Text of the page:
Anthropology, and by extension archaeology, has had a long-standing interest in evolution in one or several of its various guises. Pick up any lengthy treatise on humankind written in the last quarter of the nineteenth century and the chances are good that the word evolution will appear somewhere in the text. If for some reason the word itself is absent, the odds are excellent that at least the concept of change over time will have a central role in the discussion. After one of the preeminent (and often vilified) social scientists of the nineteenth century, Herbert Spencer, popularized the term in the 1850s, evolution became more or less a household word, usually being used synonymously with change, albeit change over extended periods of time. Later, through the writings of Edward Burnett Tylor, Lewis Henry Morgan, and others, the notion of evolution as it applies to stages of social and political development assumed a prominent position in anthropological disc- sions. To those with only a passing knowledge of American anthropology, it often appears that evolutionism in the early twentieth century went into a decline at the hands of Franz Boas and those of similar outlook, often termed particularists. However, it was not evolutionism that was under attack but rather comparativism- an approach that used the ethnographic present as a key to understanding how and why past peoples lived the way they did (Boas 1896).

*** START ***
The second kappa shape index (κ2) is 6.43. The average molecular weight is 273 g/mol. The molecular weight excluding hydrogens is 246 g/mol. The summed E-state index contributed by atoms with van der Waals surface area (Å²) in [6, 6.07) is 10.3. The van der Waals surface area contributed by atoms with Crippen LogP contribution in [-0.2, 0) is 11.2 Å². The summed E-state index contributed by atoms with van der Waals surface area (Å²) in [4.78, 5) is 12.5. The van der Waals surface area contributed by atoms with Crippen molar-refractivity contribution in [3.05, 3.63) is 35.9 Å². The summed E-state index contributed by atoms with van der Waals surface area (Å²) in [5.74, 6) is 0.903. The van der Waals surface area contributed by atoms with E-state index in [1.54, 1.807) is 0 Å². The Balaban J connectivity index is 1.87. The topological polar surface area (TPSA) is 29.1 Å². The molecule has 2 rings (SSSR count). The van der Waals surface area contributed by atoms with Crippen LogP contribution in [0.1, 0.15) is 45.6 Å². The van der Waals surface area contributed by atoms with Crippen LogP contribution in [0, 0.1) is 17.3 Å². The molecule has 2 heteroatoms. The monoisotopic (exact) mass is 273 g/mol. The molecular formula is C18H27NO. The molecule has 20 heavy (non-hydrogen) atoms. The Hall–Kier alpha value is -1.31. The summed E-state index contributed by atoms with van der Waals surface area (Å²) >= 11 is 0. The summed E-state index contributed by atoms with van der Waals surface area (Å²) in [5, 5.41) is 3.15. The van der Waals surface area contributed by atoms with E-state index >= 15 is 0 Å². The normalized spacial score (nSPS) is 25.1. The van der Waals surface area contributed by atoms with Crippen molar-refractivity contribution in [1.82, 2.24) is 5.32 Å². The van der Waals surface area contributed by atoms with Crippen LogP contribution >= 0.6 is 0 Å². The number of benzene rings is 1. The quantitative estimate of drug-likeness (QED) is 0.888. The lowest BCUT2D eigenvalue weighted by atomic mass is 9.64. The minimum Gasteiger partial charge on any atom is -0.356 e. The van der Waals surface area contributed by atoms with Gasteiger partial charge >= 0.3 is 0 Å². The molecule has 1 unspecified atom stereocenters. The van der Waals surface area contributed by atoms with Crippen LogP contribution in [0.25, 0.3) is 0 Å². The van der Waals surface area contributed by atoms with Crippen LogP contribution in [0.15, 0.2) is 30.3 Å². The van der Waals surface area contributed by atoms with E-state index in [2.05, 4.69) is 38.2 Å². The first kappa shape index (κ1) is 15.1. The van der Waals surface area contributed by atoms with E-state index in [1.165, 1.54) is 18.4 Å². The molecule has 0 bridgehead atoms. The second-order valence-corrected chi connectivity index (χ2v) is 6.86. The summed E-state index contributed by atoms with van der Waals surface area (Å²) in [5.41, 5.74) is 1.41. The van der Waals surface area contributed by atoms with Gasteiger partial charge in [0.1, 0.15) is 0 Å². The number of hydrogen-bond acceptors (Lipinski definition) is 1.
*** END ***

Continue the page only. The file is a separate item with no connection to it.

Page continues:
Archaeologists, Tourists, Interpreters
Archaeologists, Tourists, Interpreters
Hardcover      ISBN: 1472588797

In the late 19th and early 20th centuries, growing numbers of tourists and scholars from Europe and America, fascinated by new discoveries, visited the Near East and Egypt - attracted by the riches and mysteries of the Land of the Bible. Almost all such visitors, no matter how esoteric or academic their pursuits, had to deal with the local authorities and the native workforce for their archaeological excavations. The vast majority of these visitors had to rely on interpreters, dragomans, translators and local guides.